Often the first connection someone makes with a business, a logo has an critical job. A logo conveys a feeling and educates the viewer about the brand. Dylan, Amy, and Lance draw upon their own experience with logos as well as the submissions of others to evaluate what’s valuable in a design.
But first, updates from our hosts! Soon after receiving funding for her second float center, Amy ran into an unexpected roadblock when meeting with her local health department. This time, however, the issue wasn’t about float tanks. At the Float Shack, Lance has been testing new products, including foam earplugs, enzymes in the tank water, and the Scumboss, and tells us how they’ve measured up. At last, the flooring has been installed in Dylan’s new float room! He describes why he’s excited about this particular flooring.
A recent post by Dan Larsen in the Float Facilitators Facebook group invited float center owners to post their logo and share the story of how it came to be, and this led to an exciting community discussion! With permission from many of those who posted, our hosts share their stories on air, who designed their logo, what about it serves their business, and what they would’ve done differently. Lance in particular shares why he intends to make changes to his logo in the coming months.
Is simplicity preferable to high-detail? What technical specification should be taken into consideration so that the logo is scalable? What the heck does ‘vector’ mean? Brian Van Peski, who works behind the scenes at the Art of Floating, joins the hosts to talk specifications and online design services.
Floataway – Show Sponsor
Float Facilitators Facebook Group
Lisette (The logo designer whose name Dylan couldn’t initially think of)
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This was the hardest episode for me to listen to. I can always tell the difference between when something was designed by someone who has really studied graphic design and understands the principles and when something has been designed by someone who kind of likes or doesn’t hate art and needs to make something for their business or maybe their aunt’s business. Billboards are the worst for this – poorly designed billboards inspire accidents.
Logos are the face of your company and should be invested in with the same level of seriousness that you invest in plumbing, flooring, float tanks. I heard some slight mention of it but not enough – you should really be hiring a designer. In the same way in past episodes people found it wasn’t worth it to try and do parts of your own (plumbing / electrical?), hiring a professional is worth the money. The average price for a logo is $1,000 and you should be prepared to spend as much when contacting a designer. Most have their portfolios online and you can see what their work looks like. It also never hurts to ask another local business with a very professional looking logo who designed it.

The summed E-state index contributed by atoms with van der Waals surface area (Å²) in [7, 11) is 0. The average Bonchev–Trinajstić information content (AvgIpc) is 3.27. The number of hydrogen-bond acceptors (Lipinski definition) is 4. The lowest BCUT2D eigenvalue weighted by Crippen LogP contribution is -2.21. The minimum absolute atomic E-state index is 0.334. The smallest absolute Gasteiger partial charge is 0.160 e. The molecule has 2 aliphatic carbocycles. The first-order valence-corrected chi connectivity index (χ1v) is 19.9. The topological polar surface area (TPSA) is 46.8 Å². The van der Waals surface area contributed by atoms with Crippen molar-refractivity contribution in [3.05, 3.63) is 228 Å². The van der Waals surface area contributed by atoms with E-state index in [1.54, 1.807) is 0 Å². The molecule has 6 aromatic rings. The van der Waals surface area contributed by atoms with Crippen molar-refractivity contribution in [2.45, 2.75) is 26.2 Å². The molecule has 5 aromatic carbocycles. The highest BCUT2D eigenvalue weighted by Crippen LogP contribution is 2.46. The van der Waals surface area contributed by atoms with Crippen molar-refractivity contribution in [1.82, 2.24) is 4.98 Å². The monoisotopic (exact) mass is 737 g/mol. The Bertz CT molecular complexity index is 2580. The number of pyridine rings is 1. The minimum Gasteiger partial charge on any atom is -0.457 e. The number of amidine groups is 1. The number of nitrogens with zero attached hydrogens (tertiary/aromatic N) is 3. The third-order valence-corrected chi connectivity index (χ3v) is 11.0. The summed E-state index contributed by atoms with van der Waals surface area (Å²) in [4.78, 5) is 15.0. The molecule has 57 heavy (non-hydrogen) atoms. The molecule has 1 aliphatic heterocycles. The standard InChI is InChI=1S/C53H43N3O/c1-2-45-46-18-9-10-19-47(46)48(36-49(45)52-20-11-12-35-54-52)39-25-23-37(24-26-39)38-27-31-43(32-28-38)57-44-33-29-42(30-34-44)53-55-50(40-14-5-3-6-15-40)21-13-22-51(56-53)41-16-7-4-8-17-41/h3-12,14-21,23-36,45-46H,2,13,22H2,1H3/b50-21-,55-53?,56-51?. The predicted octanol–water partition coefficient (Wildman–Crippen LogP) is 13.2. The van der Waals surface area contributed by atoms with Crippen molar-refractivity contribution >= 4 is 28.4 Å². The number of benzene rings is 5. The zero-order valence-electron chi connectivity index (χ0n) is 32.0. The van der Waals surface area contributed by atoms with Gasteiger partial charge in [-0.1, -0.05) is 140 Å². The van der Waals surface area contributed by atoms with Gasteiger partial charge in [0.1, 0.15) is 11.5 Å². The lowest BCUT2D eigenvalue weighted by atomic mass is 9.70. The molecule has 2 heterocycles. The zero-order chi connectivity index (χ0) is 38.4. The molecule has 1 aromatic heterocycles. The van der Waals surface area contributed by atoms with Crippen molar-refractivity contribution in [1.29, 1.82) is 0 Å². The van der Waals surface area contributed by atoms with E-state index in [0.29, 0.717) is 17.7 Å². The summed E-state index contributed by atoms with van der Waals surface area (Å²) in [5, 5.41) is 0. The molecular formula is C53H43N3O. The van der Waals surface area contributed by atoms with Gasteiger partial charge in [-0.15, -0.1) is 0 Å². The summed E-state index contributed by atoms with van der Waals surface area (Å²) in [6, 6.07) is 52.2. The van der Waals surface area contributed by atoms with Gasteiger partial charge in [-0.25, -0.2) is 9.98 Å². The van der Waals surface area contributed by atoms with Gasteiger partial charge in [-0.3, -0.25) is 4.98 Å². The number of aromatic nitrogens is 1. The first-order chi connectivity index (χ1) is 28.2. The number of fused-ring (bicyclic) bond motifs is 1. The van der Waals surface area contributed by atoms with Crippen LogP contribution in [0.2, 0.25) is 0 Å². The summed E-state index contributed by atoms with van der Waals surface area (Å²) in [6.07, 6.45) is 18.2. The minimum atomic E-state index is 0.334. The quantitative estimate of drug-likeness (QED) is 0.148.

99designs and designcrowd are really bad for the design industry. Most designers will not get paid, and knowing this, they don’t put in very much time, so the logo you end up with isn’t going to be as nice as if you actually hired a designer. Also, when you hire a designer, you can tell them more about your business and target market and you can ask them to make revisions. It is also totally fine and standard practice to ask the designer for a quote before you begin work. Much has been written about the scourge that is crowdsourcing design and how it’s bad for everyone involved save the website running the thing. Here are two articles about it I recommend:
At the end Amy talks about the benefits of hiring a designer. Phew. Thank you Amy! The Pinterest board is a really good suggestion. Photos are key in communicating that.
Short chime in here. In addition to owning Float Therapy in CA we also own King Clothing for about 10 years in August we are a screen print/ embroidery shop and we speak “vector” 🙂 Sooooo many people come in with their awesome logo they just designed and now want it on t-shirts etc. The only problem is it’s about 15 colors and they only want 12 shirts ha! There are ways around this with the advancement of DTG in our industry these days. But still it’s not rock solid when producing on dark garments, and the wear and tear vs screen printing……screen printing will always win. Embroidery you are a little better off as colors really do not matter as most machines have 16 colors I believe. But when it comes to all these fancy fades in logos, you just can’t get the same look with thread. So you really have to be thinking about all of this before you choose a logo. Yes your logo may look awesome but from a branding point can it transfer to everything you can think of without changing the look and feel of it? I can go on and on but i’ll leave it at that 🙂 Love you guys and love the podcast….Zak -Float Therapy